Abstract

We use the 3D finite‐element method to conduct dynamic models of rupture and resulting ground motion on the Claremont–Casa Loma stepover of the northern San Jacinto fault. We incorporate complex fault geometry (from the U.S. Geological Survey [USGS] Quaternary Faults Database; see Data and Resources), a realistic velocity structure (the Southern California Earthquake Center Community Velocity Model‐S), a realistic regional stress field with an orientation taken from seismicity relocation literature, and several stochastic self‐similar shear stress distributions. As we incorporate more types of complexity, the specific effects of any individual factor become less apparent within the overall rupture behavior. We also find that the distribution of high and low shear stress that arises from combining regional and stochastic stress fields has the strongest control over where the rupture terminates. Using a regional stress field alone, as well as with the combined regional and stochastic stress realization, we find that the stepover presents a significant barrier to rupture, regardless of our choice of initial nucleation point and that it is difficult for rupture to propagate the full length of either fault segment. Greater heterogeneity of stresses tends to produce shorter ruptures. Within this result, we find that the Claremont strand is more favorable for long ruptures than the Casa Loma–Clark strand. Low‐frequency ground‐motion intensity and distribution are controlled largely by the velocity structure rather than by stress heterogeneity. The strongest motions produced in these models are in the San Bernardino basin. Although directivity effects do contribute to the low‐frequency ground‐motion distribution, particularly in the near field, they are secondary to the effects of the velocity structure.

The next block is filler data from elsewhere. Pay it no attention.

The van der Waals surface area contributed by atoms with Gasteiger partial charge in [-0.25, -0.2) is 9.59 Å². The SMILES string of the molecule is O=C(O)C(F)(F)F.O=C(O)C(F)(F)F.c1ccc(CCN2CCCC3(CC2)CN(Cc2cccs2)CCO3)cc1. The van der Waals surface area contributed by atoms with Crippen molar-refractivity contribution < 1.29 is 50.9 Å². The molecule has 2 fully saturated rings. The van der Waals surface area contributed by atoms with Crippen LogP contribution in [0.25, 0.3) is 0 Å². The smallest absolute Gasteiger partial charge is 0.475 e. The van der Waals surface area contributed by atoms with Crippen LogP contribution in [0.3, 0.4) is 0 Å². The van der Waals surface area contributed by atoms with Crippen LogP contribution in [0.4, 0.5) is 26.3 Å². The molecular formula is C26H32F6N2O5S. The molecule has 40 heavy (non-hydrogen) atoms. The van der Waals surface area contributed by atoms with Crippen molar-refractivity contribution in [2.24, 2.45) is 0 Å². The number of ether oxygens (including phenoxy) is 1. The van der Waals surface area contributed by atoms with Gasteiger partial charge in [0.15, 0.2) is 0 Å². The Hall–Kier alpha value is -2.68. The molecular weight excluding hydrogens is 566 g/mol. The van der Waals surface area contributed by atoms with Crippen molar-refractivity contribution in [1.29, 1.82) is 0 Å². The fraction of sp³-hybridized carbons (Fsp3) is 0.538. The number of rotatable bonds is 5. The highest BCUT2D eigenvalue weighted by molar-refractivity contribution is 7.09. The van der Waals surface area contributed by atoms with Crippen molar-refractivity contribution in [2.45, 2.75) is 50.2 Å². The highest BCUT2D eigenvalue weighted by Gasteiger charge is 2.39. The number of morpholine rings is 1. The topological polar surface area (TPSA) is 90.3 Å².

Online Material: Figures of ground motions from models used to calibrate the stress conditions for dynamic rupture propagation.

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